Nine killed in Iraq as protests continue to rage

Nine killed in Iraq as protests continue to rage
The death toll in the protests in southern Iraq has increased to nine and has left more than 250 injured, sources told The New Arab.
2 min read
15 July, 2018
Protest sign reads: 'Basra's oil belongs to Basra' [Getty]
The death toll in southern Iraq has increased as anti-unemployment protests continue to rage forward in the war-torn country.

The protests hit several provinces, despite Prime Minister Haider al-Abadi announcing fresh funds and pledges of investment for the oil-rich but neglected region.

Medical sources in Baghdad told The New Arab that the protests in southern Iraq have so far killed nine and left more than 250 injured.

On Sunday alone, the number of wounded exceeded 140, 30 of whom were security personnel.

The unrest comes as Iraq struggles to rebuild after a devastating three-year war against Islamic State group militants, and with the country in political limbo following May elections.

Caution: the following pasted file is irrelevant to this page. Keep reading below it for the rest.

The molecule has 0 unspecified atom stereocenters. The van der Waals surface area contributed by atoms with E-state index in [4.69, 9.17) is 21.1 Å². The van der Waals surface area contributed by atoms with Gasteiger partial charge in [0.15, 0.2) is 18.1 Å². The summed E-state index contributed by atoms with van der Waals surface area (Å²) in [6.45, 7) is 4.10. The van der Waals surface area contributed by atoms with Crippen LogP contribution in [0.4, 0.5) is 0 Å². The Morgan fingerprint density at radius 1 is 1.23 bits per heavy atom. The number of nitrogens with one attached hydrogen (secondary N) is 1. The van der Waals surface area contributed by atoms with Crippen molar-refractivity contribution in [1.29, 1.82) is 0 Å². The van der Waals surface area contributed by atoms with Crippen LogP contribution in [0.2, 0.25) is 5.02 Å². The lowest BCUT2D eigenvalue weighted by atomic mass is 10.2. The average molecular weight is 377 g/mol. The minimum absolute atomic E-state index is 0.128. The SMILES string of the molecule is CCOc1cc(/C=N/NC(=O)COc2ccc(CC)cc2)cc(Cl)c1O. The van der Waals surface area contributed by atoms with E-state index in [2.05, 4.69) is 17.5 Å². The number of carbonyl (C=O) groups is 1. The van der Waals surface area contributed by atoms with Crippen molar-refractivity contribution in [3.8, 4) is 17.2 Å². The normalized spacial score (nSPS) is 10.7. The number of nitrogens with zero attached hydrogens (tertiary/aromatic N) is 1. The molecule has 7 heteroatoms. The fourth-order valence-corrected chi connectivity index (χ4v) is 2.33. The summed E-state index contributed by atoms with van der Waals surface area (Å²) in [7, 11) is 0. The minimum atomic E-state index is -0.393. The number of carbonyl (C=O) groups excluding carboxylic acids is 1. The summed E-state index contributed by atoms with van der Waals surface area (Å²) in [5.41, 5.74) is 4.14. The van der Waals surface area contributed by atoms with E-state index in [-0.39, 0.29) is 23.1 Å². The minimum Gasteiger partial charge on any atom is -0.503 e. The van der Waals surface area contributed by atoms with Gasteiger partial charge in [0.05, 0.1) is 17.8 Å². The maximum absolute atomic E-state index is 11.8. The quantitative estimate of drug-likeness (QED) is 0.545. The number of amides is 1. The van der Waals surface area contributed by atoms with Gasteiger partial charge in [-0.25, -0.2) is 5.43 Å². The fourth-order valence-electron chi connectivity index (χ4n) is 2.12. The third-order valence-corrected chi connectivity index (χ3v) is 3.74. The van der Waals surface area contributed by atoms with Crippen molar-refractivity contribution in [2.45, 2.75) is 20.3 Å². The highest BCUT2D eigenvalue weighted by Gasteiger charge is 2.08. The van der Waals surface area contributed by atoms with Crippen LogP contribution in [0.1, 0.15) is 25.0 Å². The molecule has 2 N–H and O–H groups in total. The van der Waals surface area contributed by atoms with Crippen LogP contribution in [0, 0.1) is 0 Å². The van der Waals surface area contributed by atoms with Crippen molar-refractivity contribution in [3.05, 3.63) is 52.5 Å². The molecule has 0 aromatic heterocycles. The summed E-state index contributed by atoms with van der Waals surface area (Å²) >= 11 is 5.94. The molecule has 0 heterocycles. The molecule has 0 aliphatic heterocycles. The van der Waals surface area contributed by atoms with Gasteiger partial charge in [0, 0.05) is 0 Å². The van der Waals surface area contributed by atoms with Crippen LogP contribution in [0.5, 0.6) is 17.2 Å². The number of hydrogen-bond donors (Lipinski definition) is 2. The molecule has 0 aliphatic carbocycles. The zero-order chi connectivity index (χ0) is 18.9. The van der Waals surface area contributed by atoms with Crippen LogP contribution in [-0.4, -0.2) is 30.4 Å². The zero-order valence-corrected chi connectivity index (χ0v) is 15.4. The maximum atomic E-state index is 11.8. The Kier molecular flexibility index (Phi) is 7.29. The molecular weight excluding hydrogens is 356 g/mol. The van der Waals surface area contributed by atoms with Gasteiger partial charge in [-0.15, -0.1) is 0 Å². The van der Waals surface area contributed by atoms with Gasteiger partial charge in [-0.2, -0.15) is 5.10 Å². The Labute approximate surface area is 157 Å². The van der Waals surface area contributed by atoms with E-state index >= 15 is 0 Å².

The demonstrations over unemployment, the rising cost of living and a lack of basic services escalated after a protester was killed by security forces last Sunday in Basra.

Demonstrators set tyres ablaze to block roads and tried to storm government installations.

Storm without the calm

On Friday, Abadi flew to Basra from Brussels where he had attended a NATO summit to try to restore calm.

But even as he met the governor of the oil-rich province and energy chiefs, protesters took to the streets of Basra city as well as other parts of the province and the unrest spread further afield.

Overnight in Maysan, several protests were held outside the headquarters of various political parties - including Abadi’s Dawa Party - and some were set on fire, Iraqi media reported.

Unidentified calls were also posted on social media for massive demonstrations to take place on Saturday in Baghdad.

Some urged demonstrators to head for the fortified Green Zone, an area out of bounds for most Iraqis where the country's key institutions and embassies, including the US and British missions, are located.

Agencies contributed to this report.